Leaving Town? Make Sure Your House Sitter Knows These 13 Things Before You Go
Leaving your house sitter with the key information they’ll need will make their job easier, and keep your stress to a minimum when you’re away from home.
Whether you’ll be traveling for work or taking a fun vacation, hiring a house sitter is a good idea. House sitters can help keep a home maintained while you’re away, collect mail and other packages, and make a home look occupied to reduce the risk of burglary.
Before you grab your suitcase and head out the door, though, you’ll want to make sure you provide your house sitter with all the information they’ll need while staying at your house. This can help make their job easier, but will also allow you to travel without the added stress of trying to answer questions such as where you keep your extra towels or who they should call if something stops working or there is a water leak.
Emergency Phone Numbers
Make a list with all the phone numbers your house sitter may need in the case of an emergency. Your cell phone number should be first on the list, but also include other numbers that they could call right away, rather than bothering you or wasting time. Some important numbers to add to the list may include:
- The utility companies
- Trusted contractors/handymen that could help with any needed repairs
- Your neighbors
- A friend or family member who lives nearby
- The landlord/leasing office if you rent
Water Shutoff Valve and Electrical Panel Locations
If there is a major water leak or an electrical problem in your home while you’re gone, you don’t want your house sitter to waste time trying to call you to find out where the water shutoff valve or electrical panel is. Be sure to provide them with the location of both of these. If your house sitter will be doing a property walk through with you before your trip, take a few minutes to point out how to operate/shut off each device.
If your home has an alarm, you will also want to be sure to give your house sitter your alarm code. For safety purposes, you want him or her to be able to enable the alarm when they are away from the house or when they go to bed each evening. You may be able to reach out to your alarm company to set up a temporary code that will expire once you return from your trip, or more likely, you can program in a code at your system’s control panel.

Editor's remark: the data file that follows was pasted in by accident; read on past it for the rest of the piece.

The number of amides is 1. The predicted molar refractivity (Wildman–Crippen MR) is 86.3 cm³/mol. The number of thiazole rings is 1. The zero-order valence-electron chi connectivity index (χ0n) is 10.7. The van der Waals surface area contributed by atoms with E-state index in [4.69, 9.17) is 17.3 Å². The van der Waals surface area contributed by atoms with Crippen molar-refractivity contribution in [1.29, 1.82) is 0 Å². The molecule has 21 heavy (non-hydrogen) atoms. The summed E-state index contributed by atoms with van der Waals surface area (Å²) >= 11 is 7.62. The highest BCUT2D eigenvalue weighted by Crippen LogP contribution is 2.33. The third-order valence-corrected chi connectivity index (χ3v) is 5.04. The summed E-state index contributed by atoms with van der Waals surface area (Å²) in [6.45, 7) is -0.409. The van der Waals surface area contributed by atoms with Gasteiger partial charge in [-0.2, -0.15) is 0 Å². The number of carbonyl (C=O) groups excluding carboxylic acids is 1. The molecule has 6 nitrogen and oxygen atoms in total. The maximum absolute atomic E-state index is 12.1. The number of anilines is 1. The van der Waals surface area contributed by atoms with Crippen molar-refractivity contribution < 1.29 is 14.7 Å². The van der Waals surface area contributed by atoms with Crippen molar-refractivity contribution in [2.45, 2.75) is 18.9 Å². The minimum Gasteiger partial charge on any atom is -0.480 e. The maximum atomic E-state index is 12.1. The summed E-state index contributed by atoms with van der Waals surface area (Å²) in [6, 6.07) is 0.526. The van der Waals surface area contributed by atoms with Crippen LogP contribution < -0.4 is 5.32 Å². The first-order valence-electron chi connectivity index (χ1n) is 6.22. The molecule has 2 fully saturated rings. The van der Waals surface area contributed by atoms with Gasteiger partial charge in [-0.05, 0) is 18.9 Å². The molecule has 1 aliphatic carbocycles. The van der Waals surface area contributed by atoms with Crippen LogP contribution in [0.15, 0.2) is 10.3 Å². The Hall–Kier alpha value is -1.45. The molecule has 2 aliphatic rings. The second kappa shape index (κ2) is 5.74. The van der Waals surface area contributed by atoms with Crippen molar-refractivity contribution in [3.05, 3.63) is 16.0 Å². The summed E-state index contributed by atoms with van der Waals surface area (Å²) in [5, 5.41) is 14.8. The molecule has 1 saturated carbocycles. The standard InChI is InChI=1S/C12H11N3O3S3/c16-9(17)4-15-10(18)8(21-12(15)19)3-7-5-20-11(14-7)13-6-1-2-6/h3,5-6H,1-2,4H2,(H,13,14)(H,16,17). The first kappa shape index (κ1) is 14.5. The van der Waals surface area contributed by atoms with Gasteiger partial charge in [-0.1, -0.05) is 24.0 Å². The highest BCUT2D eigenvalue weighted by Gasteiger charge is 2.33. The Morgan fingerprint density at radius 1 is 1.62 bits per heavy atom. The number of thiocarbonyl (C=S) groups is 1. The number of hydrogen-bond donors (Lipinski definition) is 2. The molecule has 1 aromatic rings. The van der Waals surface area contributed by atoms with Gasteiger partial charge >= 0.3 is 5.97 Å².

Your house sitter will likely also need access to your home’s Wi-Fi. Write down the password for them and show them the location of the Wi-Fi router in case it needs to be reset. If you have any online streaming accounts that you’ll be letting them use when you’re gone, be sure to leave them with the passwords for those as well.
Recycling and Garbage Pickup Schedules
Next, inform your house sitter about the trash and recycling schedule and procedures for your area. Let them know which day(s) items are collected and where they should place the trash can and recycling bin on those days. Some homeowners associations have strict rules about how quickly cans and bins should be removed from the street after pickup and where they should or should not be stored. If this is the case in your neighborhood, be sure to share any important regulations with your house sitter.
Necessary Indoor Tasks
Be sure to clearly lay out any tasks you want your house sitter to complete in your home. Household tasks could include cleaning, watering plants, collecting the mail, and turning on certain lights to make it look like someone is home. Compose a list of these tasks and the days/times they should be completed.
Necessary Outdoor Tasks
In addition to indoor tasks, you may also have a few outdoor jobs that need to be completed while you’re away. These could include watering or mowing the lawn, picking fruits or vegetables from your garden, and cleaning or maintaining the pool. Write down and clearly explain any of these outdoor tasks that you will want your house sitter to do.
Ground Rules for Use of Home
If you have any special rules you want your house sitter to follow, be sure to clearly lay those out as well. Some important things to let them know about include your policy regarding them bringing guests over, if they’re allowed to eat any of the food you have in your refrigerator or pantry, and whether you want them to remake the bed or do the dishes before you’ll be back.
In some cases, you may not want your house sitter to enter specific rooms in your home. If this is the case, be sure to explain which rooms, cabinets, or closets you wish them to stay away from. If desired, you could also add a lock to these locations.
Location of Extra Supplies
It is helpful if your house sitter knows the location of any extra supplies your house sitter may require while you’re away. Where do you store extra paper towels, cleaning supplies, linens, and anything else that they may run out of while you’re away? This simple information could save both you and your house sitter from an unnecessary phone call if they can’t find what they need.
Any Quirks About Your Home
Every home is different and has its own quirks. Letting your house sitter know about these quirks can make their stay easier and less stressful. For example, are there any door knobs that stick, toilets that run if you don’t jiggle the handle just right, windows that don’t open, or light switches that will shut off the TV?
Important Information About the Neighborhood
If your house sitter isn’t local, be sure to share any important local or neighborhood information. This information may include the closest grocery stores and restaurants, information about using community facilities (such as the pool or tennis courts), or the location of walking paths or trails.
Date and Time of Your Return
Finally, be clear about when you will be returning home. If your house sitter will be leaving before you return, leave clear instructions about where they should leave the key and anything else that needs to be done before you get back.